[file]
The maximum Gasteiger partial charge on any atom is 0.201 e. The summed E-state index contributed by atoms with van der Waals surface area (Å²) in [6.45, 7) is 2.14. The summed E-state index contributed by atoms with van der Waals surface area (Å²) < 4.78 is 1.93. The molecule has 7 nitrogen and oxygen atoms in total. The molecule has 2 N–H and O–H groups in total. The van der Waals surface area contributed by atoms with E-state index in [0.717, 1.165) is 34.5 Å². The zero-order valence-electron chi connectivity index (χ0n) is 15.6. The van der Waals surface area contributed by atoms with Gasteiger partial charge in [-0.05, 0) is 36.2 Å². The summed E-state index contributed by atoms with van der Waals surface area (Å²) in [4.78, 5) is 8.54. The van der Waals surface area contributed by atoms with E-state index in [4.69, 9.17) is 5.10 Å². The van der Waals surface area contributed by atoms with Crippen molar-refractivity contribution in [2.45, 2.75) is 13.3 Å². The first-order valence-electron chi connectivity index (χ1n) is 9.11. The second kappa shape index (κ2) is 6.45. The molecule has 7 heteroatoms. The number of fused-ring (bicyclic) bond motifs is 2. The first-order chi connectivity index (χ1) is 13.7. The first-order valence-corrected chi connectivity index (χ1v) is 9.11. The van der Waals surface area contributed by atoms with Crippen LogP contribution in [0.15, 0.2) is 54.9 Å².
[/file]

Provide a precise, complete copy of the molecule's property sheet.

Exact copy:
The maximum Gasteiger partial charge on any atom is 0.201 e. The summed E-state index contributed by atoms with van der Waals surface area (Å²) in [6.45, 7) is 2.14. The summed E-state index contributed by atoms with van der Waals surface area (Å²) < 4.78 is 1.93. The molecule has 7 nitrogen and oxygen atoms in total. The molecule has 2 N–H and O–H groups in total. The van der Waals surface area contributed by atoms with E-state index in [0.717, 1.165) is 34.5 Å². The zero-order valence-electron chi connectivity index (χ0n) is 15.6. The van der Waals surface area contributed by atoms with Gasteiger partial charge in [-0.05, 0) is 36.2 Å². The summed E-state index contributed by atoms with van der Waals surface area (Å²) in [4.78, 5) is 8.54. The van der Waals surface area contributed by atoms with E-state index in [4.69, 9.17) is 5.10 Å². The van der Waals surface area contributed by atoms with Crippen molar-refractivity contribution in [2.45, 2.75) is 13.3 Å². The first-order valence-electron chi connectivity index (χ1n) is 9.11. The second kappa shape index (κ2) is 6.45. The molecule has 7 heteroatoms. The number of fused-ring (bicyclic) bond motifs is 2. The first-order chi connectivity index (χ1) is 13.7. The first-order valence-corrected chi connectivity index (χ1v) is 9.11. The van der Waals surface area contributed by atoms with Crippen LogP contribution in [0.15, 0.2) is 54.9 Å².